László Palkovics, then state secretary for education, and Deputy State Secretary Kristóf Altusz visited CEUʼs New York facilities last April.
“The secretary of state told us that we met all the academic criteria. There was only one issue: the international agreement,” said Enyedi.
The new Education law also stipulates that foreign universities have to reach an agreement with the Hungarian government and the state “concerning theoretical support for its operation in Hungary”.
At one point, Budapest and the State of New York were very close to signing an agreement, explained Enyedi. But abruptly, the Hungarian government mysteriously backtracked and no other contacts were made.
“Orban is not ready to tell the world that he is closing down the CEU,” explains the pro-rector. “He would pretend it is an administrative issue”.
And that is what Orban’s spokesman repeats.
“It is an administrative problem. Everybody knows”, Zoltan Kovács said in his office not far from the university.
He knows the CEU corridors well because he obtained his Phd in History there.
The CEU is formed by two legal entities. The original one -American- and a Hungarian arm set up in 2004 by law.
But as Enyedi explained, the Hungarian arm cannot survive without the American one, the core of all its programmes.
The Hungarian senior officials that travelled to New York did did not raise any issue regarding the academic recognition. But Kovács played down the American recognition.
“They are not opening a second campus in the US. They made an agreement with Bard college… A letter of intent with Bard college is certainly not what fulfils the criteria,” he said.
The efforts made on one side to meet the standards set by the new law appear to be unanswered on the other side.
Although they are trying, “that doesn’t mean that they are going to find a way and it will fulfil the standards,” added Kovács.
Enyedi said it is “bullshit” that they are not fulfilling the academic requirements set by the law. The government doesn’t dare to say in Hungary that the New York activities are not enough, he stressed.
The pro-rector knowns that the final verdict will depend neither on the experts nor on the ministers.
It will be Orban who will take such a political decision by January 2019, according to his self-imposed deadline.
“What we are hearing is that nobody knows what he would do”, Enyedi said.
He suspects that Orban will wait until he can obtain something from the EU institutions or Germany. If not, he will close the American branch of the CEU, bringing down the whole institution.
As the CEU is preparing for the worst, they are opening another campus in Vienna (Austria).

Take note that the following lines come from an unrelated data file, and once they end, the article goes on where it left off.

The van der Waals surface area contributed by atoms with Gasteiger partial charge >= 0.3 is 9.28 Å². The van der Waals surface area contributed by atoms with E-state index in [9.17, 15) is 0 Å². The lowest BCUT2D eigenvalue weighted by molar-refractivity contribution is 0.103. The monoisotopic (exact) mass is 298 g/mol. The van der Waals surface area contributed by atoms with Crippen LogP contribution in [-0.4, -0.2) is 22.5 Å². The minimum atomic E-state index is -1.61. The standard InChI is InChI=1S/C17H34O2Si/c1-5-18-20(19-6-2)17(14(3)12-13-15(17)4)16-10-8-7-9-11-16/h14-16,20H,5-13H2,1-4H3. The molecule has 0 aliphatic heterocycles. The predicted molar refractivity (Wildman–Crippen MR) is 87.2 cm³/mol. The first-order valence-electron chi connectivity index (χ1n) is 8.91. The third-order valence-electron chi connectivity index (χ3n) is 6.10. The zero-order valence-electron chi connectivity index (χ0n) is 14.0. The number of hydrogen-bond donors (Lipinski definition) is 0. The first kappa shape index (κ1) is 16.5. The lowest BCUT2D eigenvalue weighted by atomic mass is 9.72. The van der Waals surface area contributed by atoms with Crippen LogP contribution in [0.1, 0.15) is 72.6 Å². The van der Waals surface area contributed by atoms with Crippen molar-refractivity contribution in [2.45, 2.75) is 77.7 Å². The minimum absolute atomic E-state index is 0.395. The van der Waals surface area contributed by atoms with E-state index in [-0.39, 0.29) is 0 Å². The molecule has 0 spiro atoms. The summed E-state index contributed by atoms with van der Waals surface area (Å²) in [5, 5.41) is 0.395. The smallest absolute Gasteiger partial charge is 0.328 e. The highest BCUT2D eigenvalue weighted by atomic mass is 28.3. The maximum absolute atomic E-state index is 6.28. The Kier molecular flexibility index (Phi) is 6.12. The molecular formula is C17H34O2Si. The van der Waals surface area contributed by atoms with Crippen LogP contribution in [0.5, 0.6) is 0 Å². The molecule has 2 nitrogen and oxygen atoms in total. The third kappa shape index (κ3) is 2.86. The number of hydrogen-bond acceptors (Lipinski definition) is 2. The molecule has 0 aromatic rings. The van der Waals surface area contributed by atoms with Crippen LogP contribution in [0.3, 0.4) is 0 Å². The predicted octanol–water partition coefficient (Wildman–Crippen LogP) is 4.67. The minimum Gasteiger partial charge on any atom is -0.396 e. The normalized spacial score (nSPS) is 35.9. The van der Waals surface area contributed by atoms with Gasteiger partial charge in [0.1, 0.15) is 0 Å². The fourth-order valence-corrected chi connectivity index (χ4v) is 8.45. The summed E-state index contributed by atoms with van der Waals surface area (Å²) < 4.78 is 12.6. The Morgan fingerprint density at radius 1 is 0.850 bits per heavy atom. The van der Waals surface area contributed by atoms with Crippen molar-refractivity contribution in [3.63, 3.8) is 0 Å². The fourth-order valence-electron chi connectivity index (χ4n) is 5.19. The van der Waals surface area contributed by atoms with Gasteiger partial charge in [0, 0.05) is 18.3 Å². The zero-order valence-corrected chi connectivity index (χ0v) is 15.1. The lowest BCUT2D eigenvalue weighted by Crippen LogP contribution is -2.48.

When the news broke last year that the CEU could be forced out of Hungary, they received many offers from around the world. Enyedi explained that the Vienna proposal was so appealing that they decided to set foot there as well regardless of the final outcome in Budapest.
Long and narrow path
Enyedi said that Orban wants to make a point. Despite international pressure or EU condemnation “he is still the boss”.
“He can do whatever he wants”, he stressed.
The fate of CEU may be at his mercy, but his future is not in his hands, a hopeful opposition argued.
“No regime lasts forever, it is up to us how long it lasts”, said Berg.
Parties have already started to prepare their assault to crack the ‘Orbanian’ state.
“We are already working on a way out of his narrative,” pointed out Tüttö.
Although she did not want to disclose many details, she explained that it would include “most of the opposition” and it would have many legs, including social media and activities outside traditional political fora like the Parliament.
All the opposition parties, including the far-right party Jobbik, already teamed up last year to ask the Constitutional Court to review Orban’s bill that aims to shut down CEU.
“It was the first time all the opposition came together, it was a beautiful moment,” recalled Enyedi.
The plan is “a narrow path and it will take a long time”, Tüttö admitted. But she hoped that opposition parties could organically start shaping the agenda and framing the discussion.
Berg agreed it would take time but gave hints of how to do it.
Momentum is already outreaching villages outside Budapest, engaging in local activities and community service, and addressing local issues.
At the same time, the opposition needs to get together in a ‘Frankenstein’ coalition. “We need to find a minimum common denominator”, he stated.
For Berg, the agenda is pretty simple: getting rid of corruption, a pro-EU and pro-West orientation, and restoring the rule of law in the country.
“Looking at the numbers, the situation is not as bad as it seems,” explained GKI’s Vertes. During the last national elections held in April, a majority of people did not vote for Fidesz.
However, the fragmentation of the opposition and the majority system helped Orban to obtain a new supermajority in the Parliament.
The opposition sees next year’s local elections as a key trial to test whether their attempts to forge a united front and their approach to break the ‘Orbanian’ narrative could work.
The economy could also play a role. The three engines of recent growth (global momentum, EU funds and wage increases) will start to diminish in the next few years, said Vertes.
Hungary was the first nation rescued by the IMF and the EU after the crisis in 2008. Today, the country is growing above 4%, and salaries are growing at a rate of 10% but this will start to slow next year.
The flow of money was not used to transform the country but to enrich certain groups and Orban’s allies.
“There hasn’t been any structural change”, Vertes pointed out.
When Hungary joined the EU was the third biggest economy in GDP per capita in the Eastern bloc, behind Slovenia and Czech Republic. Today it’s in 8th position.
Kovaks blamed the inherited situation of the country when they took over after the bailout.
For Vertes, the reason is the “many bad decisions” taken by Orban. “He worsened the situation”. And chief among them he mentions the Education laws.
Orban’s assault against CEU may be one too many. But as his opponents and critics recognised, he is a good strategist and clever politician. It is unclear what would be his final act in his fight against Soros.
“If that [the decision] affects our freedoms and quality we have no choice but to leave,” said Enyedi.
But contrary to what he may have thought, his final strike against Soros would not mean the end of the resistance.